THE proposal to reinstate death penalty for high-level drug manufacturing and trafficking will not help solve the illegal drug problem, an analyst said Sunday.
Prof. Bobby Tuazon, Director for Policy Studies of the Center for People Empowerment in Governance (CenPEG), said there is no scientific evidence that proves capital punishment can deter crimes, including drugs-related cases.
Only 10 countries impose the death penalty on heinous crimes such as murder, and there has been no reduction in drug-related crimes, he said.
Tuazon cited Indonesia, which executes convicted drug offenders. Despite the imposition of capital punishment, the number of drug users increased to 5.9 million in 2015 from 3.6 million in 2011.
Iranian authorities have admitted the failure of capital punishment in reducing drug trafficking in their country, Tuazon noted.
Moreover, in the US, states with no death penalty have lower murder rates compared with those that impose the death penalty.
“The reinstatement of death penalty on drugs-related crimes will not reduce drug trafficking in the Philippines. More horrible than the drugs trade is the country’s flawed criminal justice system,” Tuazon pointed out.
The House of Representatives approved on second reading last week House Bill (HB) 4727 or the death penalty bill. The priority measure is expected to pass on third and final reading this week.
Under the HB 4727, death penalty will only cover individuals convicted of high-level manufacturing and trafficking of illegal drugs.
Senate President Aquilino Pimentel 3rd expects a close fight between senators for or against returning capital punishment.
A number of senators however remain open to supporting the bill and may be swayed by limiting its scope to the most heinous crimes, such as high-level syndicated drug trafficking, he said.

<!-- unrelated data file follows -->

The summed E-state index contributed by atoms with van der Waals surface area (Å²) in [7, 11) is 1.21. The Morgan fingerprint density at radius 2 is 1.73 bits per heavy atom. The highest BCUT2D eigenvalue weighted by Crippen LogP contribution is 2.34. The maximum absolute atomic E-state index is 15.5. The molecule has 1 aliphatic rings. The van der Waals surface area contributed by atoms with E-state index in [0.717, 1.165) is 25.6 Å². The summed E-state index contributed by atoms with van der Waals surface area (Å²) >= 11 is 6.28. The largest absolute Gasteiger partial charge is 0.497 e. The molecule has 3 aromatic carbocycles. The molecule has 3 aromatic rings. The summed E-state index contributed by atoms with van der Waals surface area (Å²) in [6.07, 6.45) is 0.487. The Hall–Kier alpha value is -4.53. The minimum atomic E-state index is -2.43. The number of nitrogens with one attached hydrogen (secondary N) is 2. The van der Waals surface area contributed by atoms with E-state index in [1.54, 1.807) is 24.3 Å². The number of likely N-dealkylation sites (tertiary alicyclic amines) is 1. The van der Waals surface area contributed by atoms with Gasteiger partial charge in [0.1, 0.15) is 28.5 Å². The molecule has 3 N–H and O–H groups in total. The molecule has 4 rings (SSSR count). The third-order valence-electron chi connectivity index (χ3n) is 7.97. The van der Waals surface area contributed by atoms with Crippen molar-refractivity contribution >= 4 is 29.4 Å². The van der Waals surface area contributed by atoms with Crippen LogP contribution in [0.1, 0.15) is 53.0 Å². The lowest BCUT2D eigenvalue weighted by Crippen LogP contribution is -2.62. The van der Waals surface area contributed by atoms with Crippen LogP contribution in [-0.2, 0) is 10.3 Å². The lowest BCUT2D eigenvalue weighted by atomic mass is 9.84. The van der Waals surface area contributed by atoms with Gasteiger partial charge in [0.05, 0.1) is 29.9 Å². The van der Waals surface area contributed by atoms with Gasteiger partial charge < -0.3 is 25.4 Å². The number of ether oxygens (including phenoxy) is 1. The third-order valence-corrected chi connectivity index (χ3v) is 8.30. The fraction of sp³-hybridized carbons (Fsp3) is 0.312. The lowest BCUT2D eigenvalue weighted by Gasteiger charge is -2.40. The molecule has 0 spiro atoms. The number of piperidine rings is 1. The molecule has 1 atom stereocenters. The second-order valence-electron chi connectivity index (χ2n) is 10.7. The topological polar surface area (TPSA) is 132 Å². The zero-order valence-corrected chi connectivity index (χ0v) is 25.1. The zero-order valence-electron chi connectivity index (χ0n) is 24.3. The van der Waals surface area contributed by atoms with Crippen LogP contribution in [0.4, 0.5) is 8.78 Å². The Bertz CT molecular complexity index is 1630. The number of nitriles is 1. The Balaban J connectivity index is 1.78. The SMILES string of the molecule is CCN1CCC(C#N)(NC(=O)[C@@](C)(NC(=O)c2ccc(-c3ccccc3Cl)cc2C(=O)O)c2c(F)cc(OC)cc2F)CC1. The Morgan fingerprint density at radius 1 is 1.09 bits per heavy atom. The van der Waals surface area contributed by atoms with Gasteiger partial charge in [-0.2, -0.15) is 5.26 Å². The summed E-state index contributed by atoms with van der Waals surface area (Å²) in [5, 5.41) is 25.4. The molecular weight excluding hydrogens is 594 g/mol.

The first public hearing of the Senate justice committee on the death penalty bill was indefinitely suspended amid worries the country might violate the International Convention on Civil and Political Rights signed by the government in 1986.
But Pimentel said the Philippine government could justify the re-imposition of the death penalty on the premise that the country would never surrender its sovereignty.
Tuazon said Filipinos should be bothered more by the criminal justice system that is made dysfunctional by corruption, lack of professionalism and competence, as well as a culture of impunity that afflicts – in varying degrees – such institutions as the police, prosecutors, the courts, anti-graft agencies and corrections facilities.
“In this context, we cannot expect a fair and judicious administration of justice as far as drug-related crimes are concerned,” he added.
The US Department of State’s latest report on human rights violations across the world mentioned the Philippines’ “weak and overburdened criminal justice system notable for slow court procedures, weak prosecutions, and poor cooperation between police and investigators.”
Senate President Pro-Tempore Ralph Recto agreed with the US observation and said law enforcement is plagued by logistical shortfalls and manpower shortages.
The Philippine National Police (PNP) is almost 50,000 men short of what is ideally required, and lacks 18,000 long firearms and 3,000 patrol vehicles.
The situation of the Public Attorneys’ Office is worse, because each public defender attends to 5,000 clients per year.
“Our prosecutors are saddled by the same problems. Some 1,700 vacancies remain unfilled, burdening each of the 2,000 in service with a punishing average load of 500 cases,” Recto said.
As for the judiciary, of the 367 municipal trial courts, only 289 have judges. A quarter of the 1,229 regional trial courts either have no judge or have yet to be organized.
The country’s prison system is also facing the problem of overpopulation with an average congestion rate of 215 percent.